On 5 May 2000, Defendant filed a Motion for Appropriate Relief in the Supreme Court, arguing that the prosecutors at trial made numerous misrepresentations that minimized the severity of Ms. Harris' medical condition, despite her medical records showing a history of complaints and treatment for anxiety and depression before her death. In addition, Defendant alleged that the medical records showed Ms. Harris' heart condition was complicated by a number of apparent risk factors, such as smoking, hypertension, and a family history of heart disease; that Ms. Harris sought emergency treatment for chest pain or labored breathing on several occasions in the months before her death; and that Ms. Harris had one emergency hospitalization just “weeks before her death.” As a second independent claim for relief, Defendant alleged that he received ineffective assistance of counsel from his trial attorneys because his counsel had access to Ms. Harris' medical records before trial, but neither presented the records to any medical expert for review, nor corrected the prosecutors' allegedmisrepresentations about Ms. Harris' medical conditions, nor “brought the truth to the attention of either the Medical Examiner or Defendant's capital jury.”
    On 15 June 2000, the Supreme Court entered an order remanding Defendant's Motion for Appropriate Relief to Superior Court, Durham County for an evidentiary hearing. State v. Scanlon, 352 N.C. 155, 544 S.E.2d 241 (2000) . The order further directed the trial judge at the evidentiary hearing to make findings of fact and conclusions of law, and to transmit the resulting order to the Supreme Court so that Court could “proceed with the appeal or enter an order terminating the appeal.”
     At the evidentiary hearing in October and November 2002, the trial court heard testimony from several expert witnesses regarding the severity of Ms. Harris' heart condition at the time of her death and expert testimony on the likelihood that the manner of Ms. Harris' death was suicide, accident or homicide. Brian Aus and David Castle, the attorneys that represented Defendant during the guilt/innocence and sentencing phases of his criminal proceedings, also testified about the defense strategy utilized in representing Defendant.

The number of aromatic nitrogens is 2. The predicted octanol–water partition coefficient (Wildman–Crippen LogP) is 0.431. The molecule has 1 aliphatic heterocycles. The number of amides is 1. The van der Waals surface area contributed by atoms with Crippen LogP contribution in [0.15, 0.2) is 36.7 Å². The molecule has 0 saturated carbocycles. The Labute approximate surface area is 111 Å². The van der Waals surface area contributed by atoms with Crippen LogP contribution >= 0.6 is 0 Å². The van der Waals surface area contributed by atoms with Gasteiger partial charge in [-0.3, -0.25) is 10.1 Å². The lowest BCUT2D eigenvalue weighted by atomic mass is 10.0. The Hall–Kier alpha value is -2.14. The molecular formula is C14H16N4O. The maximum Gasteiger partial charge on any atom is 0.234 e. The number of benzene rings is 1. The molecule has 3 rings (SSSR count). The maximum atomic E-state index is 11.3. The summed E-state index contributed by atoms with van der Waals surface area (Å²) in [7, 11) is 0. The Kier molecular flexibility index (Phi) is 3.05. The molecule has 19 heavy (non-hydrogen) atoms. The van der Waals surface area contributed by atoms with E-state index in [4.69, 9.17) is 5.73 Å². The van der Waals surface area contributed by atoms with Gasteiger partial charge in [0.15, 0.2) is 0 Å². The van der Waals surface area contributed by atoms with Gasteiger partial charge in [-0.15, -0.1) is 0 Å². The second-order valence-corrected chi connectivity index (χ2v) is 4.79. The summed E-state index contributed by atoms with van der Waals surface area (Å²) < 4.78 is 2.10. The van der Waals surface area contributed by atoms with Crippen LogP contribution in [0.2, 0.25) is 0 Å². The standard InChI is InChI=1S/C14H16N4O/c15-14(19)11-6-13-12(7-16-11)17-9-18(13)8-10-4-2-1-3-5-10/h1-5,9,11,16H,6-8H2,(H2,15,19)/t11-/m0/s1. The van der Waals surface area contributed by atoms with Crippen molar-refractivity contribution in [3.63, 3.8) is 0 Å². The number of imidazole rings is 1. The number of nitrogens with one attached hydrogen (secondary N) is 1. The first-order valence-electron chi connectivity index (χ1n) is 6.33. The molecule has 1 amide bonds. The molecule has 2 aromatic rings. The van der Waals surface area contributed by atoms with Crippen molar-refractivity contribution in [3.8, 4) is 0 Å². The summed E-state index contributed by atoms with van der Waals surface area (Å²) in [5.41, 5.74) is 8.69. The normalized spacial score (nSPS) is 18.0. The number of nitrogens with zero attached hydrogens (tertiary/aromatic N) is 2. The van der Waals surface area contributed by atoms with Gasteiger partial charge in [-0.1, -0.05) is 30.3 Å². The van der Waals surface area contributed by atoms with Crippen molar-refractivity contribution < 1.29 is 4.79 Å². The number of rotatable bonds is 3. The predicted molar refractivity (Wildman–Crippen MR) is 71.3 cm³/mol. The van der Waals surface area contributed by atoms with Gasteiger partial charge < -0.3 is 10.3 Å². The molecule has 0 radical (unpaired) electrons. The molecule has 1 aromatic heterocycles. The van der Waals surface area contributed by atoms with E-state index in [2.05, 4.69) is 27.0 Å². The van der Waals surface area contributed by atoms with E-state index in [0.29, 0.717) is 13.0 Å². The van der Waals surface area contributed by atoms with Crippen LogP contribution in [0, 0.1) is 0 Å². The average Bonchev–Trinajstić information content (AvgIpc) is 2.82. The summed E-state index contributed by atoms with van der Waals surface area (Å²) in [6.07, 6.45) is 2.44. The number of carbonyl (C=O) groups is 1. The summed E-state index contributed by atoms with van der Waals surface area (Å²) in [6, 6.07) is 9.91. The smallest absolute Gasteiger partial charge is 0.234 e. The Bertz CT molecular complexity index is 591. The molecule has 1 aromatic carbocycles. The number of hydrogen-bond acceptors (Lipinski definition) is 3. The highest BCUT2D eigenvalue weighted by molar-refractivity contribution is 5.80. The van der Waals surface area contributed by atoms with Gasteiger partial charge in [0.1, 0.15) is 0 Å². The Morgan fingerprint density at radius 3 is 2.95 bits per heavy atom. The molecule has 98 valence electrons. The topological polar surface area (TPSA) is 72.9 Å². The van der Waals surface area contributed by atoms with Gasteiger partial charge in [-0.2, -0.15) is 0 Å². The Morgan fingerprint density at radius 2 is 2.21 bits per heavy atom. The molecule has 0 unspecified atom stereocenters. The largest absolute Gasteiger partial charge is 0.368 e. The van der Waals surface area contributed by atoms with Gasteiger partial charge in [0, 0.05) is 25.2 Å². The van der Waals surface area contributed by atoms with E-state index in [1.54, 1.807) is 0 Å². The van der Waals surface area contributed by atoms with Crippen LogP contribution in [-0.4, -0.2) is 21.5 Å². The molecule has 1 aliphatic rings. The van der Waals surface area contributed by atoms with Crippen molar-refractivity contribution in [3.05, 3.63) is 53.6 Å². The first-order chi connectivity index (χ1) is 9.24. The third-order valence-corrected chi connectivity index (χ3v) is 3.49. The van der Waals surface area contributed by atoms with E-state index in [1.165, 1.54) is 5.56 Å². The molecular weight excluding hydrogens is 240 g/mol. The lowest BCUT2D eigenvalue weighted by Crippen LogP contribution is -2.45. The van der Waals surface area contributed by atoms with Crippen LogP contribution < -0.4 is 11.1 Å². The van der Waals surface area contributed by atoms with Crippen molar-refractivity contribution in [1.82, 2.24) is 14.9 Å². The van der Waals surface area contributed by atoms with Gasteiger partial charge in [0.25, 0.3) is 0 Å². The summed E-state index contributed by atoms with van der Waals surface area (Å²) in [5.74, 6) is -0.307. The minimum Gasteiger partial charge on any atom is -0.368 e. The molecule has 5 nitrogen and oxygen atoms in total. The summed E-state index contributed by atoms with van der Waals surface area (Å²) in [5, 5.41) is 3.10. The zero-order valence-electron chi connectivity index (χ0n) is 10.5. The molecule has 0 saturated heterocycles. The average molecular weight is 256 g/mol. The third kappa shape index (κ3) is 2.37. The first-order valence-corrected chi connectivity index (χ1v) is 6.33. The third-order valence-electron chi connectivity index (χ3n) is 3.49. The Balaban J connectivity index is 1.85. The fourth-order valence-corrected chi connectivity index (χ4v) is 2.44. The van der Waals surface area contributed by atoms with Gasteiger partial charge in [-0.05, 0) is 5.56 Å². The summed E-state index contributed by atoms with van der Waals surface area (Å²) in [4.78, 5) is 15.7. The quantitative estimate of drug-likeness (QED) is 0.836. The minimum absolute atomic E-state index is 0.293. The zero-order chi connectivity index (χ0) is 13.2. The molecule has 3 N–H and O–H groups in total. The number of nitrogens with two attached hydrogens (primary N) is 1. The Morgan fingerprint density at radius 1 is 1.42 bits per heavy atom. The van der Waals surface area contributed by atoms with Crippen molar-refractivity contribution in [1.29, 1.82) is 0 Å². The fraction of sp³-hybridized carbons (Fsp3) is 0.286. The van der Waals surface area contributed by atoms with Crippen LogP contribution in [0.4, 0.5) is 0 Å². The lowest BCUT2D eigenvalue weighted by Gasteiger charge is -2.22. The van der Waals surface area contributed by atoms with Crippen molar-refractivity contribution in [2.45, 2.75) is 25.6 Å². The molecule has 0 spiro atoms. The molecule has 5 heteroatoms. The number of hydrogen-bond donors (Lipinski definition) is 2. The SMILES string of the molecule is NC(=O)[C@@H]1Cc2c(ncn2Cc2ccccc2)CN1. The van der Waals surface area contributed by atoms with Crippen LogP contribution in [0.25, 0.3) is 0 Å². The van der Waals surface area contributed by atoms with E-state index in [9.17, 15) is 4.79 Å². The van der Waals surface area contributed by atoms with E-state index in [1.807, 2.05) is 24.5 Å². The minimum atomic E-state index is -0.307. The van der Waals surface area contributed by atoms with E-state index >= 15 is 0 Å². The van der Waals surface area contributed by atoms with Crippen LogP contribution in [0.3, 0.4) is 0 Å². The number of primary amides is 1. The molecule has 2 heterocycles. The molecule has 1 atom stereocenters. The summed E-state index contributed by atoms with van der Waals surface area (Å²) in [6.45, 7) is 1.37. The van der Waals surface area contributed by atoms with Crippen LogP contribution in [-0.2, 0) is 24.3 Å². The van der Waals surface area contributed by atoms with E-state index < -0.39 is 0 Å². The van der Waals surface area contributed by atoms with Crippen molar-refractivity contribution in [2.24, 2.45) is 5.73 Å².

On 25 February 2004, Judge Stephens filed a Memorandum Opinion and Order making findings of fact and conclusions of law granting Defendant a new capital sentencing proceeding due to ineffective assistance of counsel at the sentencing phase of his trial, but denying Defendant relief as to the guilt/innocence phase of his trial. Subsequently, Defendant filed a Renewed Request forReversal of Judgments and Dismissal of Charges or New Trial and Alternative Motion for Amendment of Appellate Record, Expedite Briefing and New Oral Argument in the Supreme Court. The Supreme Court denied Defendant's motions for dismissal of charges and for a new trial, State v. Scanlon, 358 N.C. 549, 600 S.E.2d 463 (2004) , and also denied Defendant's motion for expedited rebriefing and new oral argument “without prejudice to refile in the appellate court division after resentencing.” State v. Scanlon, __ N.C. __, 600 S.E.2d 463 (2004).
    On 23 August 2004, the State elected not to seek the death penalty against Defendant pursuant to its discretion under section 15A-2004(d) of the North Carolina General Statutes, and the trial court resentenced Defendant to life imprisonment without parole. Defendant appeals the judgments for first-degree murder, felonious breaking and entering, and felonious larceny and possession. Defendant also appeals the trial court's order denying him a new trial due to prosecutorial misconduct and ineffective assistance of counsel.
    [1] In his first argument on appeal, Defendant contends the trial court erred in denying his motion to dismiss the first-degree murder charge because there was insufficient evidence to prove beyond a reasonable doubt he was (1) present when Ms. Harris died, (2) responsible for her death, and (3) committed premeditated, deliberate murder. Defendant's argument is without merit.